In the November debate among Democratic presidential candidates, Sen. Cory Booker said the following: We Democrats also have to talk about how to grow wealth, as well. … [W]e as Democrats have got to start talking not just about how we tax from a stage, but how we growth wealth in this country amongst those disadvantaged communities that are not seeing it. … Small businesses, new startups are going down in this country. … We need to give more new entrepreneurs access to wealth.
What was notable about these statements was not so much the substance of what Booker said but that he said anything at all about entrepreneurship. During that debate, the word “entrepreneur” was only mentioned twice, both by Sen. Booker, who has since droped out. In fact, the word “business” was only spoken five times by the candidates on stage. Two of those were Booker talking about actual business creation. Others were in the context of assertions about “business as usual” in Washington. (Tom Steyer did mention his business experience.)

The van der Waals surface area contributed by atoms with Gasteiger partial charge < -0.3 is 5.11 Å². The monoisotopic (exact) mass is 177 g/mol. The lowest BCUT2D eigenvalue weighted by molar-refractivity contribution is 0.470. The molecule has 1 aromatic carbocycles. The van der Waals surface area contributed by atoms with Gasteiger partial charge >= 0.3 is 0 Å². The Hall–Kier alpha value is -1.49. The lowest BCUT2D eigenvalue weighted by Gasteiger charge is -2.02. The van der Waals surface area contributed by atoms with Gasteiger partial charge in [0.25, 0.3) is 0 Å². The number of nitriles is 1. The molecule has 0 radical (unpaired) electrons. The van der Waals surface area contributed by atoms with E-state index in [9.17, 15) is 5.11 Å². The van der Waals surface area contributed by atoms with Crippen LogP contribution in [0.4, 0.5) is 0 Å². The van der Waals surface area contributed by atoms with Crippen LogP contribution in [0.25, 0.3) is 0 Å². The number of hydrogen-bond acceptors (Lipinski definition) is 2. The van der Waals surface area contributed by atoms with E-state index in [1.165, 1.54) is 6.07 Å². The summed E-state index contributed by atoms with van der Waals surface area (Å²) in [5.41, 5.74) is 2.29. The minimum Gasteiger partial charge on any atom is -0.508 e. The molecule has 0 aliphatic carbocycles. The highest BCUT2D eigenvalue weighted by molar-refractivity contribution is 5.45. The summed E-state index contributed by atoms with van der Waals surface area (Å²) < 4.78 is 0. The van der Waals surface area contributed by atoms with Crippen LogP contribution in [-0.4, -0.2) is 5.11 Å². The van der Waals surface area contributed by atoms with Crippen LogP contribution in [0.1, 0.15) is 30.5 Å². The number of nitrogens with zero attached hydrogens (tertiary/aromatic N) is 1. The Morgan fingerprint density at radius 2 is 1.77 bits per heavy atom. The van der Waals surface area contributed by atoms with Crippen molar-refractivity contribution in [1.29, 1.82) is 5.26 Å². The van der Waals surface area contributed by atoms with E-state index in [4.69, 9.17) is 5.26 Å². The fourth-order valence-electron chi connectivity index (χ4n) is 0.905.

During the December debate, entrepreneurship was mentioned roughly zero times. The sole mention of business creation was by Sen. Elizabeth Warren in talking about her plan to erase most student loan debt. The only time the word “entrepreneurship” was actually uttered was when Andrew Yang talked about serving as “an ambassador of entrepreneurship” during the Obama administration. (And those mentions came toward the end of the night.)
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